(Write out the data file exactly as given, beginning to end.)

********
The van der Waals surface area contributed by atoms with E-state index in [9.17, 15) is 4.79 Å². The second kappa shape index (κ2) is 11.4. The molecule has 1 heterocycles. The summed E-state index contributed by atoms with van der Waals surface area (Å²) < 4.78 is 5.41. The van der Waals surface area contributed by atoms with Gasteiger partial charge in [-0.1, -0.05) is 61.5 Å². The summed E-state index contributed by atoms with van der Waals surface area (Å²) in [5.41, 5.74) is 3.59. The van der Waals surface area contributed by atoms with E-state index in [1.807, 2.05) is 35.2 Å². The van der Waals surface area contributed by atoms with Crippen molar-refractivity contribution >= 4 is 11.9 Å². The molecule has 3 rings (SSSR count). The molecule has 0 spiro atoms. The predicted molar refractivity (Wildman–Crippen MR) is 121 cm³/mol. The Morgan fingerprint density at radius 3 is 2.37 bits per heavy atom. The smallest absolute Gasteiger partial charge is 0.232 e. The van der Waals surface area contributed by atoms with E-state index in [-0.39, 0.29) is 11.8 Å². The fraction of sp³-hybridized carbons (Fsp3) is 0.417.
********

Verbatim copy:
The van der Waals surface area contributed by atoms with E-state index in [9.17, 15) is 4.79 Å². The second kappa shape index (κ2) is 11.4. The molecule has 1 heterocycles. The summed E-state index contributed by atoms with van der Waals surface area (Å²) < 4.78 is 5.41. The van der Waals surface area contributed by atoms with Gasteiger partial charge in [-0.1, -0.05) is 61.5 Å². The summed E-state index contributed by atoms with van der Waals surface area (Å²) in [5.41, 5.74) is 3.59. The van der Waals surface area contributed by atoms with E-state index in [1.807, 2.05) is 35.2 Å². The van der Waals surface area contributed by atoms with Crippen molar-refractivity contribution >= 4 is 11.9 Å². The molecule has 3 rings (SSSR count). The molecule has 0 spiro atoms. The predicted molar refractivity (Wildman–Crippen MR) is 121 cm³/mol. The Morgan fingerprint density at radius 3 is 2.37 bits per heavy atom. The smallest absolute Gasteiger partial charge is 0.232 e. The van der Waals surface area contributed by atoms with E-state index in [-0.39, 0.29) is 11.8 Å². The fraction of sp³-hybridized carbons (Fsp3) is 0.417.